My Cousin Rachel
dir-scr Roger Michell
prd Kevin Loader
with Rachel Weisz, Sam Claflin, Holliday Grainger, Iain Glen, Pierfrancesco Favino, Simon Russell Beale, Tim Barlow, Vicki Pepperdine, Bobby Scott Freeman, Poppy Lee Friar, Katherine Pearce, Andrew Havill
release UK/US 9.Jun.17
17/UK Fox 1h46
My Cousin Rachel
Black widow? Claflin and Weisz

grainger glen favino
R E V I E W    B Y    R I C H    C L I N E
My Cousin Rachel This new adaptation of the Daphne Du Maurier novel is beautifully shot and edited, with striking performances from a strong cast. And the plot is enjoyably insinuating as it snakes along. But the pacing slows to a stop about halfway through, and never quite regains the momentum. Which leaves it intriguing and handsome to look at, but not hugely involving.

In the early 19th century, Philip (Claflin) is running the Cornish farm of his beloved guardian, who moved to Italy for health reasons and married Philip's widowed cousin Rachel (Weisz). Now widowed a second time, Rachel returns to England to visit Philip, and he is instantly smitten. His godfather Kendall (Glen) warns him to be careful, and Kendall's daughter Louise (Grainger) watches in barely contained horror as her beloved Philip rewrites his documents to give the farm to Rachel on his 25th birthday, which is swiftly approaching.

The question, of course, is whether this is Rachel's modus operandi: seducing men and slowly killing them with her smelly herbal tea concoction. Is she manipulating Philip into giving her his fortune? Or is everyone but Philip suspicious for no reason? These questions circle through the film, while writer-director Michell does his best to continually wrong-foot the audience. Mike Eley's artful cinematography has a great eye for character detail, playing with perspective to offer hints at pretty much everything that might really be going on.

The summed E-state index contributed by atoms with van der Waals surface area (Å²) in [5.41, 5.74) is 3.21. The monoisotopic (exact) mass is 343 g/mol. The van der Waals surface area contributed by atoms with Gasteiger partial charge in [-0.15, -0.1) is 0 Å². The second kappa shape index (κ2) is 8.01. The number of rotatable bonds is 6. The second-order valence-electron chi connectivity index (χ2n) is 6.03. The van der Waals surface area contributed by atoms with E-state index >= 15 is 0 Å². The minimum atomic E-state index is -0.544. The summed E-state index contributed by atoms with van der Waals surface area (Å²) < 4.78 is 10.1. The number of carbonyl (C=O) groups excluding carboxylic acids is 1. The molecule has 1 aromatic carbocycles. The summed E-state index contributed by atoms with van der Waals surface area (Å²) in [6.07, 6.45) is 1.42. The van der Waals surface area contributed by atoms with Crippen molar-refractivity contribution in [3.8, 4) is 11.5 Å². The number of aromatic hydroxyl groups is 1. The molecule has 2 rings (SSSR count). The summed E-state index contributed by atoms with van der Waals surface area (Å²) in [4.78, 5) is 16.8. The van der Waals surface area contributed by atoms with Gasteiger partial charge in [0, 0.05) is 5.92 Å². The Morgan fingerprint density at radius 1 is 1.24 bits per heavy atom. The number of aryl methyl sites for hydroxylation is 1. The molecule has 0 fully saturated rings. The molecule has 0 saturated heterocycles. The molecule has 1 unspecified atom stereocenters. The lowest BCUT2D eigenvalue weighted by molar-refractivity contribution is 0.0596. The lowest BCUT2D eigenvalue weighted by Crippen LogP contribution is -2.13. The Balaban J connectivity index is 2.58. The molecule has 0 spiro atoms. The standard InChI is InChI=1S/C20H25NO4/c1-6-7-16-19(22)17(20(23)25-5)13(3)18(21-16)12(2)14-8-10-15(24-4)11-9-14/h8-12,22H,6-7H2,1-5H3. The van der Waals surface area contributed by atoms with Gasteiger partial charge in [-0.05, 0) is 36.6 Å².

And the performances are just as mesmerising. Claflin has a likeable puppy-dog charm as a young man who falls under the spell of a mysterious woman of the world. He's sure his affections are true, until he isn't. And it's a problem that Michell kind of abandons him as a sympathetic character along the way. Weisz is charming and fascinating, mercurial and impossible to read, which is clever and a bit infuriating. Grainger gets a couple of terrific scenes, but other characters are smaller and more inscrutable. So the film is stolen by Barlow and Freeman as two wry servants.

Even if the story struggles to maintain the interest, there's plenty to enjoy on-screen. Alice Normington's production design manages to bridge the gap between grimy and sumptuous, all while staying remarkably realistic. Rael Jones' score is jaunty but also haunting. And Kristina Hetherington's editing cleverly keeps us guessing. There are also some superb landscapes, including a couple of jaw-dropping moments on the cliff-lined coast. So it's a shame that Michell never musters up the badly needed suspense or dread.

cert 12 themes, language, violence, sexuality 18.Apr.17

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© 2017 by Rich Cline, Shadows on the Wall